Cited. 1 CS 142. Includes personal injuries whether or not due to negligence, citing 119 Conn. 500, 507. 3 CS 417. Injury means physical injury. 4 CS 293. Action for malpractice whether founded on tort or contract must be brought within one year. 6 CS 92; but see 11 CS 180. Cited. 8 CS 93; 9 CS 312. Cause of action otherwise barred by statute of limitations is not saved because it is asserted as a counterclaim. Id., 387. Cited. 10 CS 6. Statute should not be passed upon by demurrer unless matters in avoidance of it have been voluntarily inserted in the complaint. Id., 419; 17 CS 1. Cited. 11 CS 119. This section carves out an action ex contractu resulting from tortious or negligent conduct which caused a breach of contract. 12 CS 286. Withholding service for the purpose of allowing insurance company to adjust claim will not estop the statute from tolling if the insurance company is not a party defendant. 14 CS 418. Legal damage and apparent damage distinguished. Id., 464. Action for inducing entry into a mental institution is not limited by this section but by Sec. 52-577. 15 CS 434. Cited. 17 CS 62. See note to Sec. 52-577. Where amendment to complaint made more than two years after accident was based on nuisance, it was not barred since it is a question of fact whether nuisance resulted from positive act or negligence. Id., 114; 20 CS 36. Cited. 18 CS 225. Section controls limitation on action for damage to plaintiff’s fence caused by the crumpling of a stone ledge on defendant’s property near the common boundary. Id., 308. Former statute: Claimed negligence against manufacturer from expulsion of automobile tire while being mounted on rim held barred by statute because manufacture took place more than a year before action was begun; former statute compared. 19 CS 293. Defendant employer and its insurer not required to intervene within the one-year period. 20 CS 31. Prior statute compared. Id., 34. When wrong sued upon consists of continuing course of conduct, statute does not begin to run until that course of conduct is completed. 22 CS 46. The statute of limitations bars the plaintiff from amending his complaint in a personal injury action to add a claim for property damage more than one year after the collision. Id., 472. Where the action is seasonably brought so far as this section is concerned, the legislature did not intend that this section qualify the right of the employee under Sec. 31-293 to join as a plaintiff within thirty days thereafter. 23 CS 106. Counterclaim more than a year after the occurrence is barred unless it may be allowed under the exception. Held that pleadings had been finally closed on the filing of a reply when they terminated in an issue of fact decisive of the merits of the case. That the court might reopen the pleadings at any time to permit amendment did not mean that they were not closed within the intendment of the statute. Id., 139. Cited. Id., 367. Cited. 24 CS 321. Where complaint is broad enough to permit proof of causes in tort and contract, demurrer merely reaching tort action is insufficient. Id., 459. Where plaintiffs alleged only negligence in their complaint, their motion to amend by charging defendant with wanton misconduct stated a new cause of action and could not be granted since the statute of limitations had run. 25 CS 363. This section does not apply to the “Dog Injury” statute, which is governed by Sec. 52-577. 26 CS 294. Impleading under Sec. 52-102a barred by statute of limitations. 27 CS 46. Motion to amend complaint to expand or amplify original allegations does not change cause of action and is not barred by statute of limitations. Id., 60. Cited. 28 CS 162. Where one year period with respect to antemortem injuries had not expired when decedent died, his personal representative under Sec. 52-594 had year from date of death to institute action. Id., 461. Ordinarily, statute of limitations does not commence to run against defendant (third party plaintiff) and in favor of third-party defendant until judgment has been entered against defendant. 29 CS 9. Statute of limitation suspended between decedent’s death and appointment of administrator in personal injury action against estate. Id., 246. Cited. Id. The time does not begin to run in a case involving a failure to warn of a foreign object in a patient’s body until the object is discovered, unless reasonable diligence would have uncovered it earlier. 32 CS 118. Cited. 34 CS 22. Provisions of this section should not be extended to allow codefendant to interpose cross claim when statute of limitations has run on the plaintiff’s cause of action. Id., 247. Statute of limitation is tolled upon the death of a tortfeasor until a fiduciary of his estate is properly appointed and qualified. 36 CS 121. Cited. Id., 269. Cited. 37 CS 735; Id., 899. Cited. 38 CS 318. Cited. 40 CS 266. Cited. 42 CS 187. Cited. 44 CS 148; Id., 527. Cited. 45 CS 136. Continuing course of conduct doctrine does not apply to the two-year limitation. Term “injury” in the statute requires an actionable harm. Id., 154. Plaintiff claim fails to toll the statute; defendant’s assertion of statute of limitations in motion to strike rather than as a special defense was acceptable in this case. 46 CS 386. Plaintiffs’ allegations of negligence, occurring 21 years before filing of suit, made against named defendant for failure to have valid certificate of occupancy or to design, construct, operate or properly maintain property in accordance with building and fire codes, were not barred as untimely by tort statute of limitations so as to warrant granting of defendants’ motion to strike those counts so alleging; facts demonstrated continuous course of conduct that tolled time limitations of section. 50 CS 28. Statutes of repose allow defendants at some point to be free from liability, absent unclean or fraudulent conduct, and logical conclusion is that legislature intended state to abide by statutes of repose. 51 CS 265.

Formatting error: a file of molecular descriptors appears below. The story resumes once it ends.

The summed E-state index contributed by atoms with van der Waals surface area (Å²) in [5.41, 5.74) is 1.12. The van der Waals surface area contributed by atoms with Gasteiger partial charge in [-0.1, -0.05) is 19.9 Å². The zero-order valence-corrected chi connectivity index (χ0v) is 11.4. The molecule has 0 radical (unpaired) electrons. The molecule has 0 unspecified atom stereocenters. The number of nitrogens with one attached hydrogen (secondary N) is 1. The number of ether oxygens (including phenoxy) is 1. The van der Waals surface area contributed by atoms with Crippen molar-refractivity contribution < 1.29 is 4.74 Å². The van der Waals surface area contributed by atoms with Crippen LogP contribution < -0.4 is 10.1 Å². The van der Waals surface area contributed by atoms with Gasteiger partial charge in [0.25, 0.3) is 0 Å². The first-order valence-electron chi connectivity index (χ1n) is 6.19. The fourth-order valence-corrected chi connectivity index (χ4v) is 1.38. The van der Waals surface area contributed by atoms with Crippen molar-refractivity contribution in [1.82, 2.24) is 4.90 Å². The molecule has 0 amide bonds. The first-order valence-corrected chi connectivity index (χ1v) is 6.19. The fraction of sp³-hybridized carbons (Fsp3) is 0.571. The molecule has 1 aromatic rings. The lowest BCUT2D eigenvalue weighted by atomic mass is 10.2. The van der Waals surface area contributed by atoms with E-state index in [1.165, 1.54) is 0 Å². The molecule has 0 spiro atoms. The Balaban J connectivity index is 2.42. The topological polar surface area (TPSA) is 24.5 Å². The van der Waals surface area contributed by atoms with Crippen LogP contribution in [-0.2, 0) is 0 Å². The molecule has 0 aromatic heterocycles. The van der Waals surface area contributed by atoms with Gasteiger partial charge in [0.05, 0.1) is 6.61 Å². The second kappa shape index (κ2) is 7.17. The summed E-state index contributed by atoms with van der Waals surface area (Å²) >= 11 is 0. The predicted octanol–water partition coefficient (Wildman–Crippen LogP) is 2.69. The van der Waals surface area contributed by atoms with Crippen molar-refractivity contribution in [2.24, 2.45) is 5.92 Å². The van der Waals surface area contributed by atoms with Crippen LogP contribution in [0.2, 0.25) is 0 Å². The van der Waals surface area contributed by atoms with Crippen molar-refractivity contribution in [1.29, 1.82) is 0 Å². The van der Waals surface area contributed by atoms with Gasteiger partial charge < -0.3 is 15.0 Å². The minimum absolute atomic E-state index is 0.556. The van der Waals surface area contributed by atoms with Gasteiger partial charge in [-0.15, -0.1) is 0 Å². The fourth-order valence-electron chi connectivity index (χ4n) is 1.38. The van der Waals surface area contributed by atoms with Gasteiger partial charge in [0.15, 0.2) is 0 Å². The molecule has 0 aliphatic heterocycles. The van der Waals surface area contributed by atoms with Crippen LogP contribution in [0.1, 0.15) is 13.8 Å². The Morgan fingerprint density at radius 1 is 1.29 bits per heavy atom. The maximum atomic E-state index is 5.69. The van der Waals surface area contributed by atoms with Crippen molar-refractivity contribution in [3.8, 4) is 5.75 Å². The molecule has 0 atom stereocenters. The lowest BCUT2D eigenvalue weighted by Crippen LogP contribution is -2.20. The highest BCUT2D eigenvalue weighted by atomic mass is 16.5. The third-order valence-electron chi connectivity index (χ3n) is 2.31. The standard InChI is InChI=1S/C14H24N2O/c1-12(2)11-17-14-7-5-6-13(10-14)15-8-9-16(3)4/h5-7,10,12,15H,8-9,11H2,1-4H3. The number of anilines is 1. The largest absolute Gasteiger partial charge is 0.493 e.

Action based on claim physician broke contract to achieve certain result from operation is not malpractice action. Malpractice defined. 2 Conn. Cir. Ct. 135. Cause of action brought under Sec. 52-572 not governed by one-year limitation imposed by this section. 3 Conn. Cir. Ct. 379. A defendant may be estopped by his agreement, conduct, representations or fraud from asserting the bar of the statute; provided the plaintiff has presented sufficient evidence upon which the judge can base such a finding. Id., 686, 689. In a small claims action, according to the Practice Book, sections 900, 901, the statute of limitation stops running when the case is entered in court even though the service of notice is not made within the statutory period. Id., 690, 697. Cited. 5 Conn. Cir. Ct. 488. Where pleadings showed plaintiffs knew at date of accident they had substantial injuries, they had not met burden of demonstrating an exception to usual running of this statute and defendant’s motion for summary judgment was correctly granted. Id., 85. Defendant insurer’s discussions of settlement did not estop it from pleading this statute as defense to plaintiff’s action where there was no fraud on its part and final offer had been made four months before statute barred action. Id., 127. When defendant accepted plaintiff’s offer of settlement of her cause of action for personal injuries, statute became inoperative as defense as contract had been made between the parties. Id., 274.